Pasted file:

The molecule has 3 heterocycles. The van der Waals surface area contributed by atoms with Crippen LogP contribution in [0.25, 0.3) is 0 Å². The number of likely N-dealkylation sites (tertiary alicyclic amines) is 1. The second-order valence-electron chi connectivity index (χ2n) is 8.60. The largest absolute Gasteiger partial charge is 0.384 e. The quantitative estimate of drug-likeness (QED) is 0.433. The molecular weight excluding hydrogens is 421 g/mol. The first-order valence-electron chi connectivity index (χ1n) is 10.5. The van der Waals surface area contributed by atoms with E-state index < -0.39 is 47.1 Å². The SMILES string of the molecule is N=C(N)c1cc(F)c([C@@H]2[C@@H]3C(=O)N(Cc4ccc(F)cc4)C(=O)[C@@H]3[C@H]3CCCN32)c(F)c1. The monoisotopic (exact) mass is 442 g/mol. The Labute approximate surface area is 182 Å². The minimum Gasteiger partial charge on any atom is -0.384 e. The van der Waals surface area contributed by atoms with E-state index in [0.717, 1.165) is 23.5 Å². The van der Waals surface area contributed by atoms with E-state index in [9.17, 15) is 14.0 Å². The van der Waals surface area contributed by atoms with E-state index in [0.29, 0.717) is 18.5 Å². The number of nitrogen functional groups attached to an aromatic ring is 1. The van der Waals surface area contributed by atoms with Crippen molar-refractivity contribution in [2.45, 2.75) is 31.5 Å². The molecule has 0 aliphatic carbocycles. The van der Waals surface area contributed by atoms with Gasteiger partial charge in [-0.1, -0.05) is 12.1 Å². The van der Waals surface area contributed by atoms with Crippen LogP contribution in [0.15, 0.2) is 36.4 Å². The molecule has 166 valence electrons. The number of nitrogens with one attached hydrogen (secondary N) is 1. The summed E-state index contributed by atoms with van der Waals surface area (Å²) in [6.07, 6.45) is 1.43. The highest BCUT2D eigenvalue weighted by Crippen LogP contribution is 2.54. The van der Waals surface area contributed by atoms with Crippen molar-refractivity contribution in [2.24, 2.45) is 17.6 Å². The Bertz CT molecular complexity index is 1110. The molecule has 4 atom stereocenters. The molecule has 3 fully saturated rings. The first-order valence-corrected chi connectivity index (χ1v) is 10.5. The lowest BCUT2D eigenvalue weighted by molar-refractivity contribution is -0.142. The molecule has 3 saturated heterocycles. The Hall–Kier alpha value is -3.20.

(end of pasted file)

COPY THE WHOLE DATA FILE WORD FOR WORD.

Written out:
The molecule has 3 heterocycles. The van der Waals surface area contributed by atoms with Crippen LogP contribution in [0.25, 0.3) is 0 Å². The number of likely N-dealkylation sites (tertiary alicyclic amines) is 1. The second-order valence-electron chi connectivity index (χ2n) is 8.60. The largest absolute Gasteiger partial charge is 0.384 e. The quantitative estimate of drug-likeness (QED) is 0.433. The molecular weight excluding hydrogens is 421 g/mol. The first-order valence-electron chi connectivity index (χ1n) is 10.5. The van der Waals surface area contributed by atoms with E-state index < -0.39 is 47.1 Å². The SMILES string of the molecule is N=C(N)c1cc(F)c([C@@H]2[C@@H]3C(=O)N(Cc4ccc(F)cc4)C(=O)[C@@H]3[C@H]3CCCN32)c(F)c1. The monoisotopic (exact) mass is 442 g/mol. The Labute approximate surface area is 182 Å². The minimum Gasteiger partial charge on any atom is -0.384 e. The van der Waals surface area contributed by atoms with E-state index in [0.717, 1.165) is 23.5 Å². The van der Waals surface area contributed by atoms with E-state index in [9.17, 15) is 14.0 Å². The van der Waals surface area contributed by atoms with E-state index in [0.29, 0.717) is 18.5 Å². The number of nitrogen functional groups attached to an aromatic ring is 1. The van der Waals surface area contributed by atoms with Crippen molar-refractivity contribution in [2.45, 2.75) is 31.5 Å². The molecule has 0 aliphatic carbocycles. The van der Waals surface area contributed by atoms with Gasteiger partial charge in [-0.1, -0.05) is 12.1 Å². The van der Waals surface area contributed by atoms with Crippen LogP contribution in [0.15, 0.2) is 36.4 Å². The molecule has 166 valence electrons. The number of nitrogens with one attached hydrogen (secondary N) is 1. The summed E-state index contributed by atoms with van der Waals surface area (Å²) in [6.07, 6.45) is 1.43. The highest BCUT2D eigenvalue weighted by Crippen LogP contribution is 2.54. The van der Waals surface area contributed by atoms with Crippen molar-refractivity contribution in [2.24, 2.45) is 17.6 Å². The Bertz CT molecular complexity index is 1110. The molecule has 4 atom stereocenters. The molecule has 3 fully saturated rings. The first-order valence-corrected chi connectivity index (χ1v) is 10.5. The lowest BCUT2D eigenvalue weighted by molar-refractivity contribution is -0.142. The molecule has 3 saturated heterocycles. The Hall–Kier alpha value is -3.20.